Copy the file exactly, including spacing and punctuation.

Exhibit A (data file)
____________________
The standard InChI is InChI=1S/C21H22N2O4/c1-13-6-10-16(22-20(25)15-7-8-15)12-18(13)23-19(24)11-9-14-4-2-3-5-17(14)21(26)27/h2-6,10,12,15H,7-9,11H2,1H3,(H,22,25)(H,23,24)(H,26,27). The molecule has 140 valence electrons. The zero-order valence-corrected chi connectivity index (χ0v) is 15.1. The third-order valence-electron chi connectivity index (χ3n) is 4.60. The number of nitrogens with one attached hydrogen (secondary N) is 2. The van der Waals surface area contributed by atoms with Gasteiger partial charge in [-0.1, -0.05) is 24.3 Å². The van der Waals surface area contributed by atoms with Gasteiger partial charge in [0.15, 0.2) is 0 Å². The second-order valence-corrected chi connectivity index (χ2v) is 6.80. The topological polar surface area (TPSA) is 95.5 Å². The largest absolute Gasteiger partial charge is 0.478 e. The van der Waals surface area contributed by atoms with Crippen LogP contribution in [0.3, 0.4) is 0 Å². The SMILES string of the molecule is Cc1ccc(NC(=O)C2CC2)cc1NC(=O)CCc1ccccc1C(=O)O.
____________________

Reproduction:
The standard InChI is InChI=1S/C21H22N2O4/c1-13-6-10-16(22-20(25)15-7-8-15)12-18(13)23-19(24)11-9-14-4-2-3-5-17(14)21(26)27/h2-6,10,12,15H,7-9,11H2,1H3,(H,22,25)(H,23,24)(H,26,27). The molecule has 140 valence electrons. The zero-order valence-corrected chi connectivity index (χ0v) is 15.1. The third-order valence-electron chi connectivity index (χ3n) is 4.60. The number of nitrogens with one attached hydrogen (secondary N) is 2. The van der Waals surface area contributed by atoms with Gasteiger partial charge in [-0.1, -0.05) is 24.3 Å². The van der Waals surface area contributed by atoms with Gasteiger partial charge in [0.15, 0.2) is 0 Å². The second-order valence-corrected chi connectivity index (χ2v) is 6.80. The topological polar surface area (TPSA) is 95.5 Å². The largest absolute Gasteiger partial charge is 0.478 e. The van der Waals surface area contributed by atoms with Crippen LogP contribution in [0.3, 0.4) is 0 Å². The SMILES string of the molecule is Cc1ccc(NC(=O)C2CC2)cc1NC(=O)CCc1ccccc1C(=O)O.